Special to WorldTribune.com
By John J. Metzler, March 7, 2023
LONDON — In the anxious countdown to the Coronation of King Charles III, the United Kingdom is shadowed by a raft of economic and political woes ranging from the soaring cost of living to an uneasy nervousness of what’s next in the Ukraine war. Though bracing through the gloomy and cold weather, amid rising food costs, Londoners know spring is coming along with the Coronation May 6th, but what then of facing a turbulent economy and world situation?
Now six months after the passing of Queen Elizabeth II, who reigned for seventy years, most people still feel a lingering grief and sadness but have moved to the stage of acceptance; the Queen is gone, her son is set to be crowned as Charles III.
Britain has weathered many triumphs and challenges during this past year; celebrating the Platinum Jubilee in June, but then a series of cascading government crises where Prime Minister Boris Johnson’s government was swamped by scandals and leadership challenges, culminating in a period of the UK government having three different Conservative prime ministers in a space of two months; Boris Johnson, Liz Truss and now Rishi Sunak.
This kind of churning instability came amid the death of the queen, and the buffeting waves of inflation, the energy crisis and Britain’s deepening role in the Ukraine war.
The high cost of fuel/electricity is partly the result of the government’s inflexible Green Agenda coupled with the knock-on effects of Russian energy sanctions. While the government subsidizes fuel costs even for individual customers, overall energy bills have jumped by 26 percent. Such government subsidies only result in higher spending refueling the inflationary spiral. Britain’s standard of living is slipping.
Still, between 2000-2015 the UK had one of the lowest inflation rates in the world! But now inflation while holding to just over 10 percent, nonetheless has seen a spike of 17 percent in food prices, the biggest jump since 1977.
London’s iconic cab drivers are quick to point out the dramatic costs of the whole green and electric car agenda. Most newer cabs are sturdy Volvo hybrids, yet the day-to-day fuel costs are up by at least a third. Drivers lament that in the wake of the COVID pandemic and current costs, a few thousand drivers have left the business. That’s a real loss in so many ways. Since January 2018, all newly licensed cabs in London must be pricy hybrid or electric models.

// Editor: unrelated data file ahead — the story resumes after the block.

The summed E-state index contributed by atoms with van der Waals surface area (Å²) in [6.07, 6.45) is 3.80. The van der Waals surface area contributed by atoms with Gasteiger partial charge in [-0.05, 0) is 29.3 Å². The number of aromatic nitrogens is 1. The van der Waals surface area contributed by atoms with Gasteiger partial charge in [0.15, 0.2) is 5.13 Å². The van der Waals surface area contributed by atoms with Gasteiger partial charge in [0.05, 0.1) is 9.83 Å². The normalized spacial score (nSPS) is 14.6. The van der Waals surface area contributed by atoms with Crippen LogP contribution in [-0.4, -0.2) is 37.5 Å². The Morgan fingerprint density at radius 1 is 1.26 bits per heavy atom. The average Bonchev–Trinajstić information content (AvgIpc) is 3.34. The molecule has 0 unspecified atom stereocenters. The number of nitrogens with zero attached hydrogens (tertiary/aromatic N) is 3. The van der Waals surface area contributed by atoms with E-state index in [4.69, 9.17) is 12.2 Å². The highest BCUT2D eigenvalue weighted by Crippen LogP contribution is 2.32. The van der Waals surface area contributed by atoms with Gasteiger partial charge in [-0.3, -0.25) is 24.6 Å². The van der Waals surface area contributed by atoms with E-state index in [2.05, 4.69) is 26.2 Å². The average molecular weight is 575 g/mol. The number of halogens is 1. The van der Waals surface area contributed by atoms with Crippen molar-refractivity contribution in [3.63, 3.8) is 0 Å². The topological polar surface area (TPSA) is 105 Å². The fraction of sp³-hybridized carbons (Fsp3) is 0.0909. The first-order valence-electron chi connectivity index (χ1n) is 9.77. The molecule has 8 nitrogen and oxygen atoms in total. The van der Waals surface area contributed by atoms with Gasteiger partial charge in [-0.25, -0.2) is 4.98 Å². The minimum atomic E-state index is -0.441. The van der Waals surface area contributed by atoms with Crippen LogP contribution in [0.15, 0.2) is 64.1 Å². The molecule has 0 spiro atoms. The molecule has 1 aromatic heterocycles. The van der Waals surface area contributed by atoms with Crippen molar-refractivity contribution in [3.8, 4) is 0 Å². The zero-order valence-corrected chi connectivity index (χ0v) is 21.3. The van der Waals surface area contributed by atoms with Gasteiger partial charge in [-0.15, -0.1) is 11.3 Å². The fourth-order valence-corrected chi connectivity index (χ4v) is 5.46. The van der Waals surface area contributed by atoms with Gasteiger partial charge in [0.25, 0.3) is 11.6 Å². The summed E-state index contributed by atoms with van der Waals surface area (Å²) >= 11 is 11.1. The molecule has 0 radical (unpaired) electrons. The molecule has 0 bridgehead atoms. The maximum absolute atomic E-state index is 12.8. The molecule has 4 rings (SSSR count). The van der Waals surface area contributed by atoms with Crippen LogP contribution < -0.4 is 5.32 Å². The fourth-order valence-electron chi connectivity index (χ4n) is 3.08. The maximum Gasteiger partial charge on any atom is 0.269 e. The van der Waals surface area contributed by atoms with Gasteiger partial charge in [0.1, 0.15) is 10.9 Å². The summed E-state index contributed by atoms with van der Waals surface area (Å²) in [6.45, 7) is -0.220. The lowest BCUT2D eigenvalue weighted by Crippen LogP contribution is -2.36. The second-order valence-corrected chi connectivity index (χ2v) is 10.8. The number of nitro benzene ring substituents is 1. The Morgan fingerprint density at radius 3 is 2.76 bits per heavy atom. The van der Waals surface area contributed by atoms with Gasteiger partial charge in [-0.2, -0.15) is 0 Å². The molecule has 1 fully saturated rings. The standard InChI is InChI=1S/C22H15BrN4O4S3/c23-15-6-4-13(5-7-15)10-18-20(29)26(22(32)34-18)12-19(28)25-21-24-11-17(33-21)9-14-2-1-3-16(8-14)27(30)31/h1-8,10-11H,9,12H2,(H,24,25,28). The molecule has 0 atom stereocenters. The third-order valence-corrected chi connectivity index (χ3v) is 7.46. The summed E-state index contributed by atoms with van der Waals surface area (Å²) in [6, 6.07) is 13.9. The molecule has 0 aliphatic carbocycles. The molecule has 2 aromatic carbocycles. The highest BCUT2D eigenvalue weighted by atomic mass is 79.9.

And there’s still a post-BREXIT hangover rooted in the 2016 vote leading to the UK formally leaving the European Union (EU) in January 2020, just on the cusp of a devastating pandemic. The narrow victory of Brexit remains a lingering cause of parliamentary and economic reverberations and jolts since somehow both sides feel they lost.
Yet in a glint of good news, Prime Minister Rishi Sunak scored an unexpected but welcome deal smoothing out trade between Northern Ireland, a constituent part the UK, and the Republic of Ireland, an EU member. The Windsor Accords, negotiated with the European Union opened a realistic and sensible path for streamlined commerce between divided Ireland and Great Britain, was met with wide cross-party approval. This is a big win for common sense.
London streets remain crowded with Mercedes, Rovers, Audi’s, and BMW’s reflecting the massive influx of wealth in recent decades to match soaring real estate prices fueled by Persian Gulf, East Asian and formerly Russian buyers. Harrods the iconic department store in trendy Knightsbridge still caters to a wealthy clientele. Here nothing seems to have changed; the pandemic is over and supercharged spending is back.
The once strong Pound Sterling has weakened dramatically though, with one effect favoring foreign tourists especially from France, Spain and China. Americans are back in big numbers attracted by the Pound’s weakness and lower costs than a few years ago.
Yet in the wake of economic doldrums and general malaise there’s an unbelievable spike in street crime in London. Street robberies jumped 19 percent with the perpetrators using fast-electric bikes facilitating their mode of attack and escape. On average 180 people are attacked for valuables on London streets each week.
The UK must hold Parliamentary elections by next year; Conservative Prime Minister Sunak remains above all an incumbent technocrat who is nimble and quick in parliamentary questions but who is more attuned to a stockholders meeting than engaging in parliamentary debate.
The ruling Conservatives remain buffeted by infighting. Notwithstanding the upcoming coronation uniting Britain, people remain uneasy.
John J. Metzler is a United Nations correspondent covering diplomatic and defense issues. He is the author of Divided Dynamism the Diplomacy of Separated Nations: Germany, Korea, China (2014). [See pre-2011 Archives]
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